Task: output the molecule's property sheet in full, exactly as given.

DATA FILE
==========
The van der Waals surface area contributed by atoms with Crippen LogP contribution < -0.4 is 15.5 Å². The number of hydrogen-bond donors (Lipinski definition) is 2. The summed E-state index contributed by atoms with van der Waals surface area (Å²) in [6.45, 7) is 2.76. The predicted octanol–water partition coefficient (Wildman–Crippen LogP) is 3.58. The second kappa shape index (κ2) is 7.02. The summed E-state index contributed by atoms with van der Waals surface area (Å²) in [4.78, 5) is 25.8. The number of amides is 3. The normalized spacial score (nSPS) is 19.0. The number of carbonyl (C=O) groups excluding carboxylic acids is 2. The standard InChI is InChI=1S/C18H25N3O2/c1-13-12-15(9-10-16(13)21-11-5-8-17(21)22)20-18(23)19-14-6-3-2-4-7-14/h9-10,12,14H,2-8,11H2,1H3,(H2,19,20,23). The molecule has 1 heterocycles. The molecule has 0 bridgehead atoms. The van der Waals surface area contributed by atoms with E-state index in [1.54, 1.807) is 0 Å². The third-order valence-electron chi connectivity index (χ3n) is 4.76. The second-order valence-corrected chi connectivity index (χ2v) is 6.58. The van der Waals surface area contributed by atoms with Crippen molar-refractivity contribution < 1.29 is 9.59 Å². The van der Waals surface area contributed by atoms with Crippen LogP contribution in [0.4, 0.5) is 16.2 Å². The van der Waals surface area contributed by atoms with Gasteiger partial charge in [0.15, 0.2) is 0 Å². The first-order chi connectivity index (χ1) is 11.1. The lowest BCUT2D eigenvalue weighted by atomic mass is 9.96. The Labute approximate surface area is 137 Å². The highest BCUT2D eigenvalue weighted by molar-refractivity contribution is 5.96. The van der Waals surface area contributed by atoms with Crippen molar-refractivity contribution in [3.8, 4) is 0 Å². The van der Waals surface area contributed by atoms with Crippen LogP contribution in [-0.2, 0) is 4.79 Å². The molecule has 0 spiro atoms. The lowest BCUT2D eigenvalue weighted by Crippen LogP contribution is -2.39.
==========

The van der Waals surface area contributed by atoms with Crippen LogP contribution < -0.4 is 15.5 Å². The number of hydrogen-bond donors (Lipinski definition) is 2. The summed E-state index contributed by atoms with van der Waals surface area (Å²) in [6.45, 7) is 2.76. The predicted octanol–water partition coefficient (Wildman–Crippen LogP) is 3.58. The second kappa shape index (κ2) is 7.02. The summed E-state index contributed by atoms with van der Waals surface area (Å²) in [4.78, 5) is 25.8. The number of amides is 3. The normalized spacial score (nSPS) is 19.0. The number of carbonyl (C=O) groups excluding carboxylic acids is 2. The standard InChI is InChI=1S/C18H25N3O2/c1-13-12-15(9-10-16(13)21-11-5-8-17(21)22)20-18(23)19-14-6-3-2-4-7-14/h9-10,12,14H,2-8,11H2,1H3,(H2,19,20,23). The molecule has 1 heterocycles. The molecule has 0 bridgehead atoms. The van der Waals surface area contributed by atoms with E-state index in [1.54, 1.807) is 0 Å². The third-order valence-electron chi connectivity index (χ3n) is 4.76. The second-order valence-corrected chi connectivity index (χ2v) is 6.58. The van der Waals surface area contributed by atoms with Crippen molar-refractivity contribution < 1.29 is 9.59 Å². The van der Waals surface area contributed by atoms with Crippen LogP contribution in [0.4, 0.5) is 16.2 Å². The van der Waals surface area contributed by atoms with Gasteiger partial charge in [0.15, 0.2) is 0 Å². The first-order chi connectivity index (χ1) is 11.1. The lowest BCUT2D eigenvalue weighted by atomic mass is 9.96. The Labute approximate surface area is 137 Å². The highest BCUT2D eigenvalue weighted by molar-refractivity contribution is 5.96. The van der Waals surface area contributed by atoms with Crippen molar-refractivity contribution in [3.8, 4) is 0 Å². The van der Waals surface area contributed by atoms with Crippen LogP contribution in [-0.2, 0) is 4.79 Å². The molecule has 0 spiro atoms. The lowest BCUT2D eigenvalue weighted by Crippen LogP contribution is -2.39.